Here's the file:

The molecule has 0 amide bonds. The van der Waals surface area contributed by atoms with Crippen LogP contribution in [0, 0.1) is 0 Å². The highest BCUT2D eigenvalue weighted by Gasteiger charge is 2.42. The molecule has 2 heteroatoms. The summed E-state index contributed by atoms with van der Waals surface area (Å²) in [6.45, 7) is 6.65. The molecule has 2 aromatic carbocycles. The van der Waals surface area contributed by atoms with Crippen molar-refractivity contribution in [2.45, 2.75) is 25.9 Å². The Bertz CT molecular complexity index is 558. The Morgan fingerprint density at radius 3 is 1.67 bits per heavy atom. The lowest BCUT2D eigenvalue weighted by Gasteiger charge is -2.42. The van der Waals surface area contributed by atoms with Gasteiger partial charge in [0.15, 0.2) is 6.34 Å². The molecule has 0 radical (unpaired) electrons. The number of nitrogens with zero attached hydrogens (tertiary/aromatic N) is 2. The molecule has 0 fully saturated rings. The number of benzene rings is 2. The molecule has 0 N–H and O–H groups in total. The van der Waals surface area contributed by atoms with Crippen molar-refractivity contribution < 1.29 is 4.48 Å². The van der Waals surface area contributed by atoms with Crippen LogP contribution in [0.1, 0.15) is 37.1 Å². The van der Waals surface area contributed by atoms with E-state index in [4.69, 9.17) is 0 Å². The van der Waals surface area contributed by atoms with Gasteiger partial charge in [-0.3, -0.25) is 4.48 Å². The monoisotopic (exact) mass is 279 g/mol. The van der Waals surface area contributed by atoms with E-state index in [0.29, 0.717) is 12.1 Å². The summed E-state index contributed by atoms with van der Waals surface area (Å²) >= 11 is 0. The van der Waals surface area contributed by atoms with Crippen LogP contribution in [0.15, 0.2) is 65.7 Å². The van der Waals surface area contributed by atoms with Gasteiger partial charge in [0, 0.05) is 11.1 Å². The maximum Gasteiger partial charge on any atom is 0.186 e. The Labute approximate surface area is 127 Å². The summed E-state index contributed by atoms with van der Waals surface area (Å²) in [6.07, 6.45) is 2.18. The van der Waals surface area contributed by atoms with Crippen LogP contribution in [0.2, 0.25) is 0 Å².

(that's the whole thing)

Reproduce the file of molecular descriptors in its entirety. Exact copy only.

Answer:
The molecule has 0 amide bonds. The van der Waals surface area contributed by atoms with Crippen LogP contribution in [0, 0.1) is 0 Å². The highest BCUT2D eigenvalue weighted by Gasteiger charge is 2.42. The molecule has 2 heteroatoms. The summed E-state index contributed by atoms with van der Waals surface area (Å²) in [6.45, 7) is 6.65. The molecule has 2 aromatic carbocycles. The van der Waals surface area contributed by atoms with Crippen molar-refractivity contribution in [2.45, 2.75) is 25.9 Å². The Bertz CT molecular complexity index is 558. The Morgan fingerprint density at radius 3 is 1.67 bits per heavy atom. The lowest BCUT2D eigenvalue weighted by Gasteiger charge is -2.42. The van der Waals surface area contributed by atoms with Gasteiger partial charge in [0.15, 0.2) is 6.34 Å². The molecule has 0 radical (unpaired) electrons. The number of nitrogens with zero attached hydrogens (tertiary/aromatic N) is 2. The molecule has 0 fully saturated rings. The number of benzene rings is 2. The molecule has 0 N–H and O–H groups in total. The van der Waals surface area contributed by atoms with Crippen molar-refractivity contribution < 1.29 is 4.48 Å². The van der Waals surface area contributed by atoms with Crippen LogP contribution in [0.1, 0.15) is 37.1 Å². The van der Waals surface area contributed by atoms with E-state index in [4.69, 9.17) is 0 Å². The van der Waals surface area contributed by atoms with Gasteiger partial charge in [-0.3, -0.25) is 4.48 Å². The monoisotopic (exact) mass is 279 g/mol. The van der Waals surface area contributed by atoms with E-state index in [0.29, 0.717) is 12.1 Å². The summed E-state index contributed by atoms with van der Waals surface area (Å²) >= 11 is 0. The van der Waals surface area contributed by atoms with Crippen LogP contribution in [0.15, 0.2) is 65.7 Å². The van der Waals surface area contributed by atoms with Gasteiger partial charge in [0, 0.05) is 11.1 Å². The maximum Gasteiger partial charge on any atom is 0.186 e. The Labute approximate surface area is 127 Å². The summed E-state index contributed by atoms with van der Waals surface area (Å²) in [6.07, 6.45) is 2.18. The van der Waals surface area contributed by atoms with Crippen LogP contribution in [0.2, 0.25) is 0 Å².